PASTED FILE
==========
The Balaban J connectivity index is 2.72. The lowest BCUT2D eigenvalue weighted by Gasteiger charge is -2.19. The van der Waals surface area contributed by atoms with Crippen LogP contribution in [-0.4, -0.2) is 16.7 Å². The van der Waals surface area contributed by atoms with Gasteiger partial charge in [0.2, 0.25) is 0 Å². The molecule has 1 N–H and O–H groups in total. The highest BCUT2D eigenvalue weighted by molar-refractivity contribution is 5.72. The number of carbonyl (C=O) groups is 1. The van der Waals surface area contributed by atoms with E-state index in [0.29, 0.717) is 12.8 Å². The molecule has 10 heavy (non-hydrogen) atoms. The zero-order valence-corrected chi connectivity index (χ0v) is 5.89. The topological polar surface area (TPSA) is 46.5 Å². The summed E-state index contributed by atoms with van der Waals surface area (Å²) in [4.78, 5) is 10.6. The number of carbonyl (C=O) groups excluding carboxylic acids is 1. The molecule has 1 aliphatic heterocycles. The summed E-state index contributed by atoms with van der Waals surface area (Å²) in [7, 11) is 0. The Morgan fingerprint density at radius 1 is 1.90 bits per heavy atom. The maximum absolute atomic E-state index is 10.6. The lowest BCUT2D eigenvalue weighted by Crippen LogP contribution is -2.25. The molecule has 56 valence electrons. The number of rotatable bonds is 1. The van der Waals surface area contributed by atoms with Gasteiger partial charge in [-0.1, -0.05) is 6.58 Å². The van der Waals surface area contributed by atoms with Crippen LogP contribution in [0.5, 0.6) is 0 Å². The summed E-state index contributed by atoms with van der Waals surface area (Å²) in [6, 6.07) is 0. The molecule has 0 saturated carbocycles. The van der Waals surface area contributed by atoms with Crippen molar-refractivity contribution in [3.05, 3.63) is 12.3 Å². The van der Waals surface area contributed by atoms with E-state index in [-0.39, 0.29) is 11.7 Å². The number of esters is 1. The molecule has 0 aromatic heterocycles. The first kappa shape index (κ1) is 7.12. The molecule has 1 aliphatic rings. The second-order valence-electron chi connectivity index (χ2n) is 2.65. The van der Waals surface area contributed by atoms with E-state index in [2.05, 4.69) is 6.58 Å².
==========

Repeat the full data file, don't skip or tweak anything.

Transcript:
The Balaban J connectivity index is 2.72. The lowest BCUT2D eigenvalue weighted by Gasteiger charge is -2.19. The van der Waals surface area contributed by atoms with Crippen LogP contribution in [-0.4, -0.2) is 16.7 Å². The van der Waals surface area contributed by atoms with Gasteiger partial charge in [0.2, 0.25) is 0 Å². The molecule has 1 N–H and O–H groups in total. The highest BCUT2D eigenvalue weighted by molar-refractivity contribution is 5.72. The number of carbonyl (C=O) groups is 1. The van der Waals surface area contributed by atoms with E-state index in [0.29, 0.717) is 12.8 Å². The molecule has 10 heavy (non-hydrogen) atoms. The zero-order valence-corrected chi connectivity index (χ0v) is 5.89. The topological polar surface area (TPSA) is 46.5 Å². The summed E-state index contributed by atoms with van der Waals surface area (Å²) in [4.78, 5) is 10.6. The number of carbonyl (C=O) groups excluding carboxylic acids is 1. The molecule has 1 aliphatic heterocycles. The summed E-state index contributed by atoms with van der Waals surface area (Å²) in [7, 11) is 0. The Morgan fingerprint density at radius 1 is 1.90 bits per heavy atom. The maximum absolute atomic E-state index is 10.6. The lowest BCUT2D eigenvalue weighted by Crippen LogP contribution is -2.25. The molecule has 56 valence electrons. The number of rotatable bonds is 1. The van der Waals surface area contributed by atoms with Gasteiger partial charge in [-0.1, -0.05) is 6.58 Å². The van der Waals surface area contributed by atoms with Crippen LogP contribution in [0.5, 0.6) is 0 Å². The summed E-state index contributed by atoms with van der Waals surface area (Å²) in [6, 6.07) is 0. The molecule has 0 saturated carbocycles. The van der Waals surface area contributed by atoms with Crippen molar-refractivity contribution in [3.05, 3.63) is 12.3 Å². The van der Waals surface area contributed by atoms with E-state index in [-0.39, 0.29) is 11.7 Å². The number of esters is 1. The molecule has 0 aromatic heterocycles. The first kappa shape index (κ1) is 7.12. The molecule has 1 aliphatic rings. The second-order valence-electron chi connectivity index (χ2n) is 2.65. The van der Waals surface area contributed by atoms with E-state index in [2.05, 4.69) is 6.58 Å².